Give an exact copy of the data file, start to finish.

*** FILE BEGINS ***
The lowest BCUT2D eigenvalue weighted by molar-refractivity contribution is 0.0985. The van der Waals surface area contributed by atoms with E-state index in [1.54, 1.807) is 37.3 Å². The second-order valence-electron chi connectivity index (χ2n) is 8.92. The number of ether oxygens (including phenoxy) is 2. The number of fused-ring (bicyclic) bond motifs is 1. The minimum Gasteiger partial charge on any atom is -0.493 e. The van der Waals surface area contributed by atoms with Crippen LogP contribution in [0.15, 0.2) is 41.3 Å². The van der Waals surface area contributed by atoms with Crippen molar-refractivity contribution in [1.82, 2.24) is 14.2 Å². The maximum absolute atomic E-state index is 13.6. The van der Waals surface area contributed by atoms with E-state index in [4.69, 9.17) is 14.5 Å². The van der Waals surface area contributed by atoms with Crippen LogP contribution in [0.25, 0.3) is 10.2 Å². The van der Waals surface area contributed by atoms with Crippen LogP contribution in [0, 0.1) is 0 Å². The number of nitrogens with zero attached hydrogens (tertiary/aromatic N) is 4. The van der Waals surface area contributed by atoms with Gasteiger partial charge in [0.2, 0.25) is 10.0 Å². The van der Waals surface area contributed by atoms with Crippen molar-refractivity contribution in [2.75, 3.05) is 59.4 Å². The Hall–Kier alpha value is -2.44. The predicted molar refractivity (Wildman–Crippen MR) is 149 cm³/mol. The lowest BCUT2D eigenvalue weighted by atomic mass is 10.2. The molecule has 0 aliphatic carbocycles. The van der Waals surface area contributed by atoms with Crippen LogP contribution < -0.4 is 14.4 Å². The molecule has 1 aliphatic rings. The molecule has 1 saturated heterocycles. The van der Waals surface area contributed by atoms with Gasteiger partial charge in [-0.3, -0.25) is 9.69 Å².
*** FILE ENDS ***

The lowest BCUT2D eigenvalue weighted by molar-refractivity contribution is 0.0985. The van der Waals surface area contributed by atoms with E-state index in [1.54, 1.807) is 37.3 Å². The second-order valence-electron chi connectivity index (χ2n) is 8.92. The number of ether oxygens (including phenoxy) is 2. The number of fused-ring (bicyclic) bond motifs is 1. The minimum Gasteiger partial charge on any atom is -0.493 e. The van der Waals surface area contributed by atoms with Crippen LogP contribution in [0.15, 0.2) is 41.3 Å². The van der Waals surface area contributed by atoms with Crippen molar-refractivity contribution in [1.82, 2.24) is 14.2 Å². The maximum absolute atomic E-state index is 13.6. The van der Waals surface area contributed by atoms with E-state index in [4.69, 9.17) is 14.5 Å². The van der Waals surface area contributed by atoms with Crippen LogP contribution in [0.25, 0.3) is 10.2 Å². The van der Waals surface area contributed by atoms with Crippen LogP contribution in [0, 0.1) is 0 Å². The number of nitrogens with zero attached hydrogens (tertiary/aromatic N) is 4. The van der Waals surface area contributed by atoms with Gasteiger partial charge in [0.2, 0.25) is 10.0 Å². The van der Waals surface area contributed by atoms with Crippen molar-refractivity contribution in [2.75, 3.05) is 59.4 Å². The Hall–Kier alpha value is -2.44. The predicted molar refractivity (Wildman–Crippen MR) is 149 cm³/mol. The lowest BCUT2D eigenvalue weighted by atomic mass is 10.2. The molecule has 0 aliphatic carbocycles. The van der Waals surface area contributed by atoms with Crippen LogP contribution < -0.4 is 14.4 Å². The molecule has 1 aliphatic rings. The molecule has 1 saturated heterocycles. The van der Waals surface area contributed by atoms with Gasteiger partial charge in [-0.3, -0.25) is 9.69 Å².